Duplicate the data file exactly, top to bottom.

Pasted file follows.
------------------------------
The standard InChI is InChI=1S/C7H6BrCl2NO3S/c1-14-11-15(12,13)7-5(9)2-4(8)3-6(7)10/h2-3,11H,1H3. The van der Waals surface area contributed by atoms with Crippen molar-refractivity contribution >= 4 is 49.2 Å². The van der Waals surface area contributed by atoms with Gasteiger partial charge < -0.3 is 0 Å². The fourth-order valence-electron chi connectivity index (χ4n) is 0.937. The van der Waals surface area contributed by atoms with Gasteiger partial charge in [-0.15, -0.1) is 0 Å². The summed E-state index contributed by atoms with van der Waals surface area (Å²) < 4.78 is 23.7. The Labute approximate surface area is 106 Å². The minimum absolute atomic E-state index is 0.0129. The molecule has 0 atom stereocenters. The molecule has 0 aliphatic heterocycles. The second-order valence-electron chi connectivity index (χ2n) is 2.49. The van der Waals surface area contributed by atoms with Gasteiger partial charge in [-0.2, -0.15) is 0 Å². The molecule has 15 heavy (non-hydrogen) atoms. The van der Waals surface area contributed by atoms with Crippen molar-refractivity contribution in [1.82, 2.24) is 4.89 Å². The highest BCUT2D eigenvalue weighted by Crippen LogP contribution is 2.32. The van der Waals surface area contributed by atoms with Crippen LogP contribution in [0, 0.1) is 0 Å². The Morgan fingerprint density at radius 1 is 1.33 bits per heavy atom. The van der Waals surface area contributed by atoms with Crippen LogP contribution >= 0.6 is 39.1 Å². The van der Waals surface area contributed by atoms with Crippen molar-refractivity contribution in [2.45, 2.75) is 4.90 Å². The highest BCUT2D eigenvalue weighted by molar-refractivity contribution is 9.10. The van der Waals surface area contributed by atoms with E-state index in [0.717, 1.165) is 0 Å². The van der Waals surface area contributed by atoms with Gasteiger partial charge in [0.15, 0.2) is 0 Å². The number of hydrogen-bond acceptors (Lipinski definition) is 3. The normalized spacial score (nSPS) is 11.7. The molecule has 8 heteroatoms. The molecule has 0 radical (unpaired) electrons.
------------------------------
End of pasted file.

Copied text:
The standard InChI is InChI=1S/C7H6BrCl2NO3S/c1-14-11-15(12,13)7-5(9)2-4(8)3-6(7)10/h2-3,11H,1H3. The van der Waals surface area contributed by atoms with Crippen molar-refractivity contribution >= 4 is 49.2 Å². The van der Waals surface area contributed by atoms with Gasteiger partial charge < -0.3 is 0 Å². The fourth-order valence-electron chi connectivity index (χ4n) is 0.937. The van der Waals surface area contributed by atoms with Gasteiger partial charge in [-0.15, -0.1) is 0 Å². The summed E-state index contributed by atoms with van der Waals surface area (Å²) < 4.78 is 23.7. The Labute approximate surface area is 106 Å². The minimum absolute atomic E-state index is 0.0129. The molecule has 0 atom stereocenters. The molecule has 0 aliphatic heterocycles. The second-order valence-electron chi connectivity index (χ2n) is 2.49. The van der Waals surface area contributed by atoms with Gasteiger partial charge in [-0.2, -0.15) is 0 Å². The molecule has 15 heavy (non-hydrogen) atoms. The van der Waals surface area contributed by atoms with Crippen molar-refractivity contribution in [1.82, 2.24) is 4.89 Å². The highest BCUT2D eigenvalue weighted by Crippen LogP contribution is 2.32. The van der Waals surface area contributed by atoms with Crippen LogP contribution in [0, 0.1) is 0 Å². The Morgan fingerprint density at radius 1 is 1.33 bits per heavy atom. The van der Waals surface area contributed by atoms with Crippen LogP contribution >= 0.6 is 39.1 Å². The van der Waals surface area contributed by atoms with Crippen molar-refractivity contribution in [2.45, 2.75) is 4.90 Å². The highest BCUT2D eigenvalue weighted by molar-refractivity contribution is 9.10. The van der Waals surface area contributed by atoms with E-state index in [0.717, 1.165) is 0 Å². The van der Waals surface area contributed by atoms with Gasteiger partial charge in [0.15, 0.2) is 0 Å². The number of hydrogen-bond acceptors (Lipinski definition) is 3. The normalized spacial score (nSPS) is 11.7. The molecule has 8 heteroatoms. The molecule has 0 radical (unpaired) electrons.